At these words the pilgrim arose in haste, and departed; leaving all things behind him but his pilgrim's garment, his book, and his golden lota: and thus with his trusty staff in his hand he directed his steps to that part of the city which led to Mount Zion.

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CHAPTER X.

Shewing what happened to the Pilgrim when he

left the City of Vanity.

“Wherefore come out from among them, and be ye separate, saith the Lord, and touch not the unclean thing; and I will receive you, and will be a Father unto you, and ye shall be my sons and daughters, saith the Lord Almighty." --2 Cor. vi. 17, 18.

Now I saw, in my dream, that when the pilgrim had left the habitations of the Feringhees, and was making his way to the gate that opened towards Mount Zion, he came to a place where a number of persons were holding a festival to the goddess Luckshmee, who presides over wealth. The night was dark, for it was the last of the decrease of the moon in the month Kartiku; but many lamps were burning before the image of the goddess, who was represented in yellow garments, and sitting on the lotus. These lamps cast a dismal and lurid glare on the surrounding hults; and the air rang with the filthy songs of the idolaters and the horrid din of Hindoo music.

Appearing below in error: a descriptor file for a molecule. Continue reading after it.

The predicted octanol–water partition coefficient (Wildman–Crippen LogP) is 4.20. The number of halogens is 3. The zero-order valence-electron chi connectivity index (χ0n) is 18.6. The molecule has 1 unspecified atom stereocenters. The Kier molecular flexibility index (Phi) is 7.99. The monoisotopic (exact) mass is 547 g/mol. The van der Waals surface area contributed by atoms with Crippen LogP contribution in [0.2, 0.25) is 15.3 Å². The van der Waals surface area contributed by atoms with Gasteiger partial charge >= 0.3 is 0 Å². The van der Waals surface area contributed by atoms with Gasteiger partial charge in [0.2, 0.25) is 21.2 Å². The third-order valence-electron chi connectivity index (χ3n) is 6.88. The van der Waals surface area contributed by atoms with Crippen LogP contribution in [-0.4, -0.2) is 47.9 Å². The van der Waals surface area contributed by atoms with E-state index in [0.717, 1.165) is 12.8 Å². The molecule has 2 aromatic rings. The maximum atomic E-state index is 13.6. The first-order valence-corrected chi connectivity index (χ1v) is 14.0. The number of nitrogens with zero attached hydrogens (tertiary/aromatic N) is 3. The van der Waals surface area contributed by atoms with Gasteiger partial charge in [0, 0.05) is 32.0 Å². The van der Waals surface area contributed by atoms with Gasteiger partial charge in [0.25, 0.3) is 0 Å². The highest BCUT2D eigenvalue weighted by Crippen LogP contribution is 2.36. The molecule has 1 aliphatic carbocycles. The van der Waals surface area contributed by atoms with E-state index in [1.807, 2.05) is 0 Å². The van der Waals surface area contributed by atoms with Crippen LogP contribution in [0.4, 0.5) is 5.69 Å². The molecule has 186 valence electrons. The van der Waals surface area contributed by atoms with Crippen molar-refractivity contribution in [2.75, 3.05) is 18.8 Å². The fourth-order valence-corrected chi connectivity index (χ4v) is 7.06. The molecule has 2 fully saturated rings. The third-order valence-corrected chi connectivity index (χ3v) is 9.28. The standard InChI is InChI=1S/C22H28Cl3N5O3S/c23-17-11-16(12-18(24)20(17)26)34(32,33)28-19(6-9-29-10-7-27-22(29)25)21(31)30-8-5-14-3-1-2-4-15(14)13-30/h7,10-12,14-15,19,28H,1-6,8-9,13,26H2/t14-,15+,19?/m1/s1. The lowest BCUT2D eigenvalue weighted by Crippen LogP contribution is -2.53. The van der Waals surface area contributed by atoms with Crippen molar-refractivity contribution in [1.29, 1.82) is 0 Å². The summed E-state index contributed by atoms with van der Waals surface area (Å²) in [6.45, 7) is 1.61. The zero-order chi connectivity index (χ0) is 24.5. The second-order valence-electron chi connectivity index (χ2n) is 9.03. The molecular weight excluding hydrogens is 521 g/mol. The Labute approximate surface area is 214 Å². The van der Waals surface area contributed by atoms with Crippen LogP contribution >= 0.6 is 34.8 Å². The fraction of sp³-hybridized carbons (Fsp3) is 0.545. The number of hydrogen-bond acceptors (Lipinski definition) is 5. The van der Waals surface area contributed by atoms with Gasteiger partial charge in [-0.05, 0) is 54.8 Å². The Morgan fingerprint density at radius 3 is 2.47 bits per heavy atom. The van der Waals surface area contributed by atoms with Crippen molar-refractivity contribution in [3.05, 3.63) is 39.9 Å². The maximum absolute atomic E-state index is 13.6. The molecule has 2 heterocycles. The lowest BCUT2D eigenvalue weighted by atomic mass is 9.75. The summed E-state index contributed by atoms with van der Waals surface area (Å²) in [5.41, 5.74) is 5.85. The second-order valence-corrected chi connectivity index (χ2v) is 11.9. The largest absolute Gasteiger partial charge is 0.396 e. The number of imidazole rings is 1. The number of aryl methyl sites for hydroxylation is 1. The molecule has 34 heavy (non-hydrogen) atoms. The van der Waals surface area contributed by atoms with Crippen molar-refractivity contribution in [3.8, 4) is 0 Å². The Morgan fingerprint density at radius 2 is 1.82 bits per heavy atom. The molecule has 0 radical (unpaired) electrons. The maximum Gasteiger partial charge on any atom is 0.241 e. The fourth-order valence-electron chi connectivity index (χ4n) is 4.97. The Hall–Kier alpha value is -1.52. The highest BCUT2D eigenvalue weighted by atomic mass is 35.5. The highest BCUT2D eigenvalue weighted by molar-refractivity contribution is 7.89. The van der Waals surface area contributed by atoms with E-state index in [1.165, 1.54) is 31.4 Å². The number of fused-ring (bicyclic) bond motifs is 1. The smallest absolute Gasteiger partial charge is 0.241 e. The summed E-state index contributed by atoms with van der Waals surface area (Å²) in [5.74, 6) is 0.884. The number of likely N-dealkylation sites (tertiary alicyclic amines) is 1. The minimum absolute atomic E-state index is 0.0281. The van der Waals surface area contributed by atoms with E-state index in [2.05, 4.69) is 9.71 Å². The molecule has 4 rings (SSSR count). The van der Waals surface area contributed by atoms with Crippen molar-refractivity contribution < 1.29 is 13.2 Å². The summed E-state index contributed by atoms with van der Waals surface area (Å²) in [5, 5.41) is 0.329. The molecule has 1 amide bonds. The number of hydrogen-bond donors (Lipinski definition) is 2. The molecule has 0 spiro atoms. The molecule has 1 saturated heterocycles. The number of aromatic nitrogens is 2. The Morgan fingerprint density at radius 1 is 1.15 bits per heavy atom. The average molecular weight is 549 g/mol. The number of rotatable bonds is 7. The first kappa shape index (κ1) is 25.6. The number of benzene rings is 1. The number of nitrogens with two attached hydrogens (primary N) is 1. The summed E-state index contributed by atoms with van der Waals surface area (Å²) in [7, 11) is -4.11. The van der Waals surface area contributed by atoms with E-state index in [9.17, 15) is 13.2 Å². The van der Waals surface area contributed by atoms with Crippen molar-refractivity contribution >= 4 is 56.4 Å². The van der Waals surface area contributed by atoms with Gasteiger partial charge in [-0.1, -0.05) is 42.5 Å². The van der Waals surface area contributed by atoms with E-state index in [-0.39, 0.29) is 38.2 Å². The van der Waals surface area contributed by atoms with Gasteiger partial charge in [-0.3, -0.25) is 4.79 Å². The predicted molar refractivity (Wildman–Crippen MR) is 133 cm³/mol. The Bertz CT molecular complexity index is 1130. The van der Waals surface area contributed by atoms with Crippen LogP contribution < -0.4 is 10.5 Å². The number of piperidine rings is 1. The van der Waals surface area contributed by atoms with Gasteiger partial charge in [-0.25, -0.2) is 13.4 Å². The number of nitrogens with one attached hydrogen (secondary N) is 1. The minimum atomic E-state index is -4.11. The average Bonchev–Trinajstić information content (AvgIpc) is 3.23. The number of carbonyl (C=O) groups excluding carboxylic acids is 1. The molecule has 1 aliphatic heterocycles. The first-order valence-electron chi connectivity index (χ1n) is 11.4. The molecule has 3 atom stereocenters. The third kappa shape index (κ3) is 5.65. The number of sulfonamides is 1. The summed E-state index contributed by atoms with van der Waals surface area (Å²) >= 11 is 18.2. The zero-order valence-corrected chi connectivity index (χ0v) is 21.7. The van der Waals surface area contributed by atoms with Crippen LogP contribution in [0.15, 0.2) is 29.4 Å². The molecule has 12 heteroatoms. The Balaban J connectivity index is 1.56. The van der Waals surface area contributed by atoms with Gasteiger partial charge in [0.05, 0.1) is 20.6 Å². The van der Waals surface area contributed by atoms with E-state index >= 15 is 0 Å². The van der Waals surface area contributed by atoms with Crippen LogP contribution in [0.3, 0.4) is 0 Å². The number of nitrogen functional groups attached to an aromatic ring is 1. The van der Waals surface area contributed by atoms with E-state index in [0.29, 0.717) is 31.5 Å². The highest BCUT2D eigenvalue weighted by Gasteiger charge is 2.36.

Now the pilgrim endeavoured to make his way through the crowd; but being perceived by a company of shroffs, worshippers of the idol, who were sitting in their shop, they requested him to come in; for having seen him in the houses of

so

the Feringhees, and among the chief of those persons, they imagined that they might render his credit useful to themselves in their business, if be that they could win his favour. But the pilgrim excused himself, saying, “My brethren, I was once such as you are. At that time, I was an assiduous observer of all the ceremonies of your religion: my adorations were more especially paid to her whose image I now behold; I celebrated the worship of Luckshmee four several times in the year. Being a rich man, it was said of me by the superstitious, “ Luckshmee is gone to abide in his house.” But I have long renounced this and every kind of idolatry, being convinced that these idols which our fathers worshipped are not the true Gods. Our God is in the heavens, the true and only God; but these idols are silver and gold, the work of men's hands. They have mouths, but they speak not; eyes have they, but they see not; they have ears, but they hear not; noses have they, but they smell not; they have hands, but they handle not; feet have they, but they walk not; neither speak they through their throat.” (Psalm cxv.